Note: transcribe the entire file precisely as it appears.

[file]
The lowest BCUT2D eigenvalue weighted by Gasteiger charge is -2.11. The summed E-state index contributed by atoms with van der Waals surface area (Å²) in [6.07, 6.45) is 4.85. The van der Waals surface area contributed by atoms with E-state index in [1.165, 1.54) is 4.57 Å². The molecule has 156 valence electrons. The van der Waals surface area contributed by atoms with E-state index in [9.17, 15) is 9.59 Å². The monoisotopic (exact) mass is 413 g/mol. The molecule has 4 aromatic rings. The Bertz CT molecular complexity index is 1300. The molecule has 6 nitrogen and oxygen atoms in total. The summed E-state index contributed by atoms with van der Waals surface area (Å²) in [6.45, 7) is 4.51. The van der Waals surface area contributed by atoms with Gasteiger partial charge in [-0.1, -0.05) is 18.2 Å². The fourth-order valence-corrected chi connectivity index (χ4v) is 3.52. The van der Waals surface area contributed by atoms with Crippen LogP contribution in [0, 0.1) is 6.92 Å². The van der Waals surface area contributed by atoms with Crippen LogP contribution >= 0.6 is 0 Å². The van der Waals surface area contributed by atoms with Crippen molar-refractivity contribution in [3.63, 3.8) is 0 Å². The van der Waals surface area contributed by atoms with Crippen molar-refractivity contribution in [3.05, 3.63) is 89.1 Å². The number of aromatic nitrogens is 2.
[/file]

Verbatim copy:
The lowest BCUT2D eigenvalue weighted by Gasteiger charge is -2.11. The summed E-state index contributed by atoms with van der Waals surface area (Å²) in [6.07, 6.45) is 4.85. The van der Waals surface area contributed by atoms with E-state index in [1.165, 1.54) is 4.57 Å². The molecule has 156 valence electrons. The van der Waals surface area contributed by atoms with E-state index in [9.17, 15) is 9.59 Å². The monoisotopic (exact) mass is 413 g/mol. The molecule has 4 aromatic rings. The Bertz CT molecular complexity index is 1300. The molecule has 6 nitrogen and oxygen atoms in total. The summed E-state index contributed by atoms with van der Waals surface area (Å²) in [6.45, 7) is 4.51. The van der Waals surface area contributed by atoms with Gasteiger partial charge in [-0.1, -0.05) is 18.2 Å². The fourth-order valence-corrected chi connectivity index (χ4v) is 3.52. The van der Waals surface area contributed by atoms with Crippen LogP contribution in [0, 0.1) is 6.92 Å². The van der Waals surface area contributed by atoms with Crippen LogP contribution >= 0.6 is 0 Å². The van der Waals surface area contributed by atoms with Crippen molar-refractivity contribution in [3.63, 3.8) is 0 Å². The van der Waals surface area contributed by atoms with Crippen molar-refractivity contribution in [3.05, 3.63) is 89.1 Å². The number of aromatic nitrogens is 2.